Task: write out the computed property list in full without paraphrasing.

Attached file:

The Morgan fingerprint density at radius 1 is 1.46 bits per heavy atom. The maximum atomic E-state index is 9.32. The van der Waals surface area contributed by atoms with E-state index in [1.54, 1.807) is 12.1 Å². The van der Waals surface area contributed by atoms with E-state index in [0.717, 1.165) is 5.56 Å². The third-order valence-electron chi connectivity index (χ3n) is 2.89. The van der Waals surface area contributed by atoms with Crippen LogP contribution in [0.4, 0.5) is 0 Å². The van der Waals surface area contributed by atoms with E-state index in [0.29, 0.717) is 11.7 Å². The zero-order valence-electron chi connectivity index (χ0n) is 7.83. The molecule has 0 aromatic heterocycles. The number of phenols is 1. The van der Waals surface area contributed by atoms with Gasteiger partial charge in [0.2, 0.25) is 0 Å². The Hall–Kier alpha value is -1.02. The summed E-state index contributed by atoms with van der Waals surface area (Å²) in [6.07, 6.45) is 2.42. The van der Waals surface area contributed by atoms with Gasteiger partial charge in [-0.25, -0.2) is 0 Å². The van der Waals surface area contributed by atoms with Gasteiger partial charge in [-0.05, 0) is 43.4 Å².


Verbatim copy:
The Morgan fingerprint density at radius 1 is 1.46 bits per heavy atom. The maximum atomic E-state index is 9.32. The van der Waals surface area contributed by atoms with E-state index in [1.54, 1.807) is 12.1 Å². The van der Waals surface area contributed by atoms with E-state index in [0.717, 1.165) is 5.56 Å². The third-order valence-electron chi connectivity index (χ3n) is 2.89. The van der Waals surface area contributed by atoms with Crippen LogP contribution in [0.4, 0.5) is 0 Å². The van der Waals surface area contributed by atoms with E-state index in [0.29, 0.717) is 11.7 Å². The zero-order valence-electron chi connectivity index (χ0n) is 7.83. The molecule has 0 aromatic heterocycles. The number of phenols is 1. The van der Waals surface area contributed by atoms with Gasteiger partial charge in [0.2, 0.25) is 0 Å². The Hall–Kier alpha value is -1.02. The summed E-state index contributed by atoms with van der Waals surface area (Å²) in [6.07, 6.45) is 2.42. The van der Waals surface area contributed by atoms with Gasteiger partial charge in [-0.25, -0.2) is 0 Å². The van der Waals surface area contributed by atoms with Gasteiger partial charge in [-0.05, 0) is 43.4 Å².